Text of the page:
Chris M.

    • Thanks for your comments Chris. Yes the jargon of systematic reviews, randomized trials and Cochrane are all outlawed in Up-Goer Five but I think we have no choice but to use these. However, depending on where and for whom (that knotty problem of audience again!) we’re writing there terms may need explaining the first time.I had much more difficulty trying to find an alternative to boiled or distilled water, when trying to write about the water for wound cleaning review as an exercise in our roadshow. “Water which has had things done to it to take away any bad bits” doesn’t quite do the job I felt! There are some great blogs around on the experiences of people from different disciplines trying it out; like this one http://blogs.scientificamerican.com/guest-blog/2013/01/27/science-in-ten-hundred-words-the-up-goer-five-challenge

      Splasho, the producers of Up-Goer Five have come to our rescue a bit, I’ve just discovered, with Up-Goer Six, which doesn’t ban words but colour codes them according to frequency of use. I can’t wait to try it! http://splasho.com/upgoer6/

      I’ll miss the next #cochranesm tweetchat but Holly will be there, Friday 2nd August at 1100 BST

      Sarah

  2. We having been getting the everyone who has been attending our social media roadshows to try and write the PLSs into Upgoer 5… there have been some very funny attempts at re-writing them 🙂 But, yes if there could be a more inclusive tool for the PLS section that could be really useful.

    Holly

  3. Pingback: Miscellaneous | Annotary

  4. I’m relatively new to Twitter, well more accurately new to tweeting. I’ve had a personal Twitter account for a while – following a number of things I’m interested in. As a result of following these things, I also get tweets from a whole range of ‘related’ Tweeters who think I may be interested in their products/organisations/opinions. I started to realise that the great thing about Twitter is that you can ignore them, or you can take in what they are saying – and then ignore them!!! It makes it so much better than people-watching in a bar – because you get to watch/listen but you don’t have to engage with anyone who you suspect may be crazy.

    So onto tweeting – I only recently saw the point – or rather, I’ve only recently realised that I have something to say and a potential audience. Sarah and Holly really got that across well at the Social Media Roadshow. As an information specialist, the whole dissemination thing a really struck a chord with me – we have the Cochrane Library and all these other related products – does everyone know about them, do they understand Evidence-based medicine, do they know how to find it? Does everyone have the time/ability/inclination to log in and search The Cochrane Library every day/month to see what’s new that is important to them?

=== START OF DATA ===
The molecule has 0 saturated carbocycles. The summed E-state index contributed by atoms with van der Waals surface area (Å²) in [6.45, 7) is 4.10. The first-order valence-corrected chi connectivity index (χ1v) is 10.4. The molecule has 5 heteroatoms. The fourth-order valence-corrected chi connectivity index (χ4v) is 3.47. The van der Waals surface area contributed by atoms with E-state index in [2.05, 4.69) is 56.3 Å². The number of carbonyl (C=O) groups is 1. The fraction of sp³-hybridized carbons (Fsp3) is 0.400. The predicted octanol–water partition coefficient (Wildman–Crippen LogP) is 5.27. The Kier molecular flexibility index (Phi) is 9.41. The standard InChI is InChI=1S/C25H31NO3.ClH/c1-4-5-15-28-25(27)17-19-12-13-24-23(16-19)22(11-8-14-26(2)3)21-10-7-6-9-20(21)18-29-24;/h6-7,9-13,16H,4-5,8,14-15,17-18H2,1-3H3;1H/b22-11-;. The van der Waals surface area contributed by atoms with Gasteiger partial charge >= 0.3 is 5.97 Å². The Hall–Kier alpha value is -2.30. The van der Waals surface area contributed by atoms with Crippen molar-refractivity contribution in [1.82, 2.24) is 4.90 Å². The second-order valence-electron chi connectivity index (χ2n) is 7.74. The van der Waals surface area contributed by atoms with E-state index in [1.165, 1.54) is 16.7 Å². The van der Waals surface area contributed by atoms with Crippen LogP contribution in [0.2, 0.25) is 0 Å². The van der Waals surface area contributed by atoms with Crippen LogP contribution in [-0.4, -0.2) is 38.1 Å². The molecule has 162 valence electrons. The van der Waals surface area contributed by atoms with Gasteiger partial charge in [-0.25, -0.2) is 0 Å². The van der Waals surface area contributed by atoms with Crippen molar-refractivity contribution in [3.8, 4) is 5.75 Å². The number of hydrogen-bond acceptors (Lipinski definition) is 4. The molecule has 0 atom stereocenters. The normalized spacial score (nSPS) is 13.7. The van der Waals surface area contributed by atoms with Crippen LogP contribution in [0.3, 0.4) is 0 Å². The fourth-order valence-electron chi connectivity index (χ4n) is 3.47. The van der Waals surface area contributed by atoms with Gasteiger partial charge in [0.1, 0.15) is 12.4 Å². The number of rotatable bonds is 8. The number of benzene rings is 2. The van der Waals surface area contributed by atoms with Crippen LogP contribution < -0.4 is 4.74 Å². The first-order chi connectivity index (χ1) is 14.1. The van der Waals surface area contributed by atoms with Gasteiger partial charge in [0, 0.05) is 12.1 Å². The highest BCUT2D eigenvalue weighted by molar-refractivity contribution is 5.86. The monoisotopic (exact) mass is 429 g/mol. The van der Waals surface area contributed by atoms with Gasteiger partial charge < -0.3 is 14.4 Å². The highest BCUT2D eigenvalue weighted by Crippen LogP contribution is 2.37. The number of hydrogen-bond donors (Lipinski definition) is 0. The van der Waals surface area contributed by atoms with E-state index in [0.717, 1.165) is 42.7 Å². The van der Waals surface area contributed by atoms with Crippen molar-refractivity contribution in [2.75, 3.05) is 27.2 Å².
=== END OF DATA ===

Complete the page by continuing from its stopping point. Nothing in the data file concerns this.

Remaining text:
So we (the Cochrane Pregnancy and Childbirth Group – mostly me to start with but others are getting into it now) started nervously tweeting about our reviews; and we are gathering a nice number of followers – many of whom are not Cochrane Contributors, which is great as far as I’m concerned…

    .. but then I battled a little with the mixed audience, the who wants to know what, how do they want to know, when do they want to know – but its Social Media – it’s not a professional forum where everything has to be sterile and utterly sensible. We go back to my first point – if the tweet is not for you, then ignore it, if you follow a link that’s not what you expected, it’s not the end of the world.

    #Royalbaby – seemed a lovely timely totally pregnancy and childbirth related event – a time when the media and general public talking about babies and labour and where and how the birth would happen – should we have used it to try and get some #CochraneEvidence out there? Yes – why not? We didn’t tweet anything offensive or controversial, just pregnancy and childbirth related evidence. And yippee – it generated discussion; and it got us a few extra followers and retweets – result as far I can see.

    Looking forward to trying to measure the impact of Social Media in general on dissemination of evidence – early days for us at PCG but it will be really interesting to see how much further we can spread the word (and if the use of elephants or badgers or famous babies helps or hinders!)

    • Thank you for taking the trouble to post these reflections on your experiences so far Lynn – you make a lot of good points, which are really helpful. I hope others who are contemplating dipping a toe in the waters of Twitter will read this and feel encouraged. I think there’s a lot of nervousness out there but, as you are finding, so much to be gained by using social media to share evidence. It certainly gets it to audiences that would never encounter an academic journal, or the Cochrane Library!
      Keep up the good work!
      Sarah